Week 41 Cyberattack Digest 2018 – Google+, Facebook, Navionics and others

Do you like our tradition of posting weekly cyber attack digest on Mondays? We do, and here is a new portion of the latest cyber incidents that we have chosen for you.

Google+ glitch affects 500,000 accounts

by SC Media – 9 October 2018

In order not to say that hackers are always guilty of all misfortunes, let’s start this week’s digest with an opposite case. As a result of Google+ API glitch, user profile data was exposed to developers. During the period from the beginning of 2015 to March 2015, profile data of hundreds of thousands of users on Google+ was accessible to third-party developers. Still Google decided not to notify its users and hide the glitch in order not to draw displeasure of regulators: the company supposed that the incident could pose risk to its reputation. As part of Project Strobe review, the company discovered the bug in one of its Google+ People APIs , “a root-and-branch review of third-party developer access to Google account and Android device data and of our philosophy around apps’ data access.”
“Profiles of up to 500,000 Google+ accounts were potentially affected. Our analysis showed that up to 438 applications may have used this API,” – commented Google. Also, the company’s representatives mention that there was no evidence that any developer was aware of the misfortunate bug, or abusing the API. Also there are no traces of Profile data misusage.
Google+ will be winded down for consumers over the next ten months; the company said that it would further tighten its privacy and data protection efforts.

New details on Facebook breach

by The Telegraph – 12 October 2018

Well, probably, Facebook has another opinion on solving security problems. Facebook experienced a major security breach back in September affecting over 30 million people. As the company is busy notifying its users about the possible compromise of their phone numbers and personal details, the investigation is ongoing. Now, anyone can visit the Facebook Help Centre in order to check if they were affected and what information was stolen. Two weeks ago, Facebook made public that FBI launched an investigation, and initially it was claimed that 50m had been affected. Facebook’s head of product Guy Rosen did not give any comments on who was behind the attack, but revealed that the attack was traced back to a group of “seed” accounts.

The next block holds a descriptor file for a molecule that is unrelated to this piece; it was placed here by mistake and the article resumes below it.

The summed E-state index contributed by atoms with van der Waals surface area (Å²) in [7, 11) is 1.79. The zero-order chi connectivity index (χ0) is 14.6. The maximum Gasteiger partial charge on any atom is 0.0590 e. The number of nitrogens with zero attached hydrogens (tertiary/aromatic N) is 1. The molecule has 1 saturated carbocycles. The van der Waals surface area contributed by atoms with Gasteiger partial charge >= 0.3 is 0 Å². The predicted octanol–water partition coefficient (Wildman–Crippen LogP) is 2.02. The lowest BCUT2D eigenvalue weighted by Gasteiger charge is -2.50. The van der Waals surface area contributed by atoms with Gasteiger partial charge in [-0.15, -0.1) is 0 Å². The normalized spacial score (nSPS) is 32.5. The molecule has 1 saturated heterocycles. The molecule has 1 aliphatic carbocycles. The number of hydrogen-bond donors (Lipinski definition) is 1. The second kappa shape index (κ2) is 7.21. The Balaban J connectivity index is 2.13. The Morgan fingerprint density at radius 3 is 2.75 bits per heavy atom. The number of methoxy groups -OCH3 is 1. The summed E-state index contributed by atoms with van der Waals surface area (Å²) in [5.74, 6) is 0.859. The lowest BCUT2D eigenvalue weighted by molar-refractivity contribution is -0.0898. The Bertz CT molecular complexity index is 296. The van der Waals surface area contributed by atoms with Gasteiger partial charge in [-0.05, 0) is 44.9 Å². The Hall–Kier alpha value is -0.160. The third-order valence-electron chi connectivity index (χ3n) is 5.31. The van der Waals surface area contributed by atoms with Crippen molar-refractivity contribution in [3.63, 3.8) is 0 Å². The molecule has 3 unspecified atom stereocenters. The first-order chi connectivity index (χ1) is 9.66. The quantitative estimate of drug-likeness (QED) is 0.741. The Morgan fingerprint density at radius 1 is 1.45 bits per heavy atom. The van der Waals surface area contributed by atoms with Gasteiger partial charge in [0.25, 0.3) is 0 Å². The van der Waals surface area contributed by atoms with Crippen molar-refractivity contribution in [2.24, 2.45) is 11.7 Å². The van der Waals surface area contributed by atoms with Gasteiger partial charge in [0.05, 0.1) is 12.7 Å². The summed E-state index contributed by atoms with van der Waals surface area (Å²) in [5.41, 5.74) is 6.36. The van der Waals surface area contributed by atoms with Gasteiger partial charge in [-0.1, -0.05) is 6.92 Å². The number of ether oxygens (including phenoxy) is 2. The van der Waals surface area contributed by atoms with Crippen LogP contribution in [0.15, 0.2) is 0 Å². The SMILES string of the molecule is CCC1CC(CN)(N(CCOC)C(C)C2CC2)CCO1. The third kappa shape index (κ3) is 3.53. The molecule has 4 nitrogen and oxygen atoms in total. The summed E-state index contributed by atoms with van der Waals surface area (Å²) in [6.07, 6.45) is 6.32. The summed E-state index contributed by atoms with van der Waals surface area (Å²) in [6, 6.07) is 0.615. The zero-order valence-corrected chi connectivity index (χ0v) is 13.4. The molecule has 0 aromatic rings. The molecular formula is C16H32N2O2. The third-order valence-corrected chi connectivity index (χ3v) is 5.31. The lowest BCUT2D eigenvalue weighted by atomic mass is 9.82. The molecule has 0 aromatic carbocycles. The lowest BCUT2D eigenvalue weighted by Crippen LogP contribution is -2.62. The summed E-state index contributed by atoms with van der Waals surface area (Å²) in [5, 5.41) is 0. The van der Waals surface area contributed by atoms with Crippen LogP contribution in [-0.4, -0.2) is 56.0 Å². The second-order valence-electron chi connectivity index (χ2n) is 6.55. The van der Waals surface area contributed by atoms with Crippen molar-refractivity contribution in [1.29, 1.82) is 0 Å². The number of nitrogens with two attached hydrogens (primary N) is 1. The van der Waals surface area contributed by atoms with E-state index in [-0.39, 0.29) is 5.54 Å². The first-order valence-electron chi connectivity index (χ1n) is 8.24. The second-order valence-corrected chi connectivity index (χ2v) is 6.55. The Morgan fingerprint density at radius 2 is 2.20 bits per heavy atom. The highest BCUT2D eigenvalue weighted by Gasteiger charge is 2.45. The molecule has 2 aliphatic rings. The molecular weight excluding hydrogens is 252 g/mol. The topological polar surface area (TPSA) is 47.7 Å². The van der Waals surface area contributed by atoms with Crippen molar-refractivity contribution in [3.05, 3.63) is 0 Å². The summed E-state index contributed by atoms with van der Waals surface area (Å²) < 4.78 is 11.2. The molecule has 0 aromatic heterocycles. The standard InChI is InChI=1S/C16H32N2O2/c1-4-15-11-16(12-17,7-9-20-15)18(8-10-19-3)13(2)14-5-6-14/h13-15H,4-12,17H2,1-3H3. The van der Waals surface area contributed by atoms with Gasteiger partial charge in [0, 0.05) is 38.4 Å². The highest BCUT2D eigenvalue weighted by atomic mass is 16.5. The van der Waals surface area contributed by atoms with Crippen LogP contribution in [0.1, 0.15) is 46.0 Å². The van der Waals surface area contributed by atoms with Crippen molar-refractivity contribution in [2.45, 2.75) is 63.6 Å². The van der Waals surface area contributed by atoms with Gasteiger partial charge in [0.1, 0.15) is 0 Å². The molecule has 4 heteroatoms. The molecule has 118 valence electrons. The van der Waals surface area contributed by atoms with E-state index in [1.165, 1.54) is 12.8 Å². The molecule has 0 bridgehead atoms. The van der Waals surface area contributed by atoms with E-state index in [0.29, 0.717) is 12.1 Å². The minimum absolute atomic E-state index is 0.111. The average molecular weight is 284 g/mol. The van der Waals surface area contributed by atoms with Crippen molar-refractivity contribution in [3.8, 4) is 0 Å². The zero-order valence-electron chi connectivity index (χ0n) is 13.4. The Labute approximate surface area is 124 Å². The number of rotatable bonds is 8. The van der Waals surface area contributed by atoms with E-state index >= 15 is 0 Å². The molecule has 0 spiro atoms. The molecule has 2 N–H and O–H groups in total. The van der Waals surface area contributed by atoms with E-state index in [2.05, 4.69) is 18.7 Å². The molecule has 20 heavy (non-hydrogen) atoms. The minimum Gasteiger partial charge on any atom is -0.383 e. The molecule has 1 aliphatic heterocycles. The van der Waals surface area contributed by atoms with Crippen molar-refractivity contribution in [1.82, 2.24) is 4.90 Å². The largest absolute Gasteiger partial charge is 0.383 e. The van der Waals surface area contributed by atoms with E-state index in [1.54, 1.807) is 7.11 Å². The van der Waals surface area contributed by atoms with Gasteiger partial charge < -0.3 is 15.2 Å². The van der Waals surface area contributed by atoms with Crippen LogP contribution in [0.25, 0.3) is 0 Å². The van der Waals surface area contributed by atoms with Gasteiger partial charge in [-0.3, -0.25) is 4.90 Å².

Using initial accounts, the malefactor used a bug in Facebook’s code that related to a the “View As” feature to access the profiles of friends. The feature had been introduced in July 2017. This way it was possible to open up the profile pages of about 30 million people and access confidential information.

Another accidental leak at Navionics

by SC Media – 9 October 2018

Another incident that flooded headlines this week was (ironically) another accidental data breach. The leak exposed over 260,000 records of customers of Navionics marine navigation company. The exposed information was found by Bob Diachenko, director of cyber risk researcher at Hacken. About 19GB of data containing 261,259 records were indexed by the Shodan search engine in the beginning of September. Therecords included email addresses, names in some cases, purchased products IDs, and user IDs. Diachenko commented that other data left in the open included “application version and platform used, device ID, longitude and latitude, boat speed, a navigation device, horizontal accuracy, and other navigation details.”
Navionics learned about the issue on September 11 and informed all its potentially affected customers immediately after that.

Copeland Borough Council attack cost £2m

by BBC News – 10 October 2018

Copeland Borough Council came up with the details of an attack that took place back in August. Copeland, Islington and Salisbury councils were affected as part of the Bank Holiday cyber attack when malefactors demanded a bitcoin ransom in order to regain access to encrypted data. The council said the incident cost it about £2m. A sabotage attack locked staff out of several services, including payroll, planning and environmental health. The officials noted that The authority said that experts had been hired for the better protection from possible future attacks.
There is also no evidence that any sensitive data has been taken.

This week was (happily?) not notable for clamorous cyber attacks, still it has shown that human factor can also cause a lot of trouble. And in order not to miss future incidents, follow us on Twitter, Facebook, and LinkedIn.

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*** This is a Security Bloggers Network syndicated blog from Blog – ERPScan authored by ERPScan PR team. Read the original post at: https://erpscan.com/press-center/blog/week-41-cyberattack-digest-2018-google-facebook-navionics-and-others/